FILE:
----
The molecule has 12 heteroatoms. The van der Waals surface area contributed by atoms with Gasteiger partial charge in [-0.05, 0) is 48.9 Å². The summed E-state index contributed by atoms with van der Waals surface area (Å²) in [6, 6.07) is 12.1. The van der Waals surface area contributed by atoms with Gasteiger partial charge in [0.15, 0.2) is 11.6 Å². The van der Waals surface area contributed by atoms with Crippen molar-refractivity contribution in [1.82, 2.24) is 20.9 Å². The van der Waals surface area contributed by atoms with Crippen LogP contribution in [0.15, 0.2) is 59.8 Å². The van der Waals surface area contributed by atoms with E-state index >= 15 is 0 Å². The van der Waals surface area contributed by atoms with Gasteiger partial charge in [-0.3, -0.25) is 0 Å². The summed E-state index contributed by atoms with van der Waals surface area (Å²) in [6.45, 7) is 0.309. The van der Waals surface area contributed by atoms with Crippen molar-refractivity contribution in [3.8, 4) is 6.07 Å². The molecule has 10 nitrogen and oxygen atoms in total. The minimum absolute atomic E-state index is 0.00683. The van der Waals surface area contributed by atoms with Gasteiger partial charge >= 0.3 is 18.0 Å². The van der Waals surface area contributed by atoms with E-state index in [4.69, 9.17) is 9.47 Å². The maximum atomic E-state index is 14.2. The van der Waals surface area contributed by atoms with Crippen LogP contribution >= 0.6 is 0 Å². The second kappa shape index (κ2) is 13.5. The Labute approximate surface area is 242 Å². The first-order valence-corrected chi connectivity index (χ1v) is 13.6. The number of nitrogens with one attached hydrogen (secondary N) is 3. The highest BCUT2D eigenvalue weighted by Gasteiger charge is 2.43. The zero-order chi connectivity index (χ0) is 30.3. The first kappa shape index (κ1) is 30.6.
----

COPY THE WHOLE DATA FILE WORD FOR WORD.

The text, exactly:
The molecule has 12 heteroatoms. The van der Waals surface area contributed by atoms with Gasteiger partial charge in [-0.05, 0) is 48.9 Å². The summed E-state index contributed by atoms with van der Waals surface area (Å²) in [6, 6.07) is 12.1. The van der Waals surface area contributed by atoms with Gasteiger partial charge in [0.15, 0.2) is 11.6 Å². The van der Waals surface area contributed by atoms with Crippen molar-refractivity contribution in [1.82, 2.24) is 20.9 Å². The van der Waals surface area contributed by atoms with Crippen LogP contribution in [0.15, 0.2) is 59.8 Å². The van der Waals surface area contributed by atoms with E-state index >= 15 is 0 Å². The van der Waals surface area contributed by atoms with Gasteiger partial charge in [-0.3, -0.25) is 0 Å². The summed E-state index contributed by atoms with van der Waals surface area (Å²) in [6.45, 7) is 0.309. The van der Waals surface area contributed by atoms with Crippen molar-refractivity contribution in [3.8, 4) is 6.07 Å². The molecule has 10 nitrogen and oxygen atoms in total. The minimum absolute atomic E-state index is 0.00683. The van der Waals surface area contributed by atoms with Gasteiger partial charge >= 0.3 is 18.0 Å². The van der Waals surface area contributed by atoms with E-state index in [4.69, 9.17) is 9.47 Å². The maximum atomic E-state index is 14.2. The van der Waals surface area contributed by atoms with Crippen LogP contribution >= 0.6 is 0 Å². The second kappa shape index (κ2) is 13.5. The Labute approximate surface area is 242 Å². The first-order valence-corrected chi connectivity index (χ1v) is 13.6. The number of nitrogens with one attached hydrogen (secondary N) is 3. The highest BCUT2D eigenvalue weighted by Gasteiger charge is 2.43. The zero-order chi connectivity index (χ0) is 30.3. The first kappa shape index (κ1) is 30.6.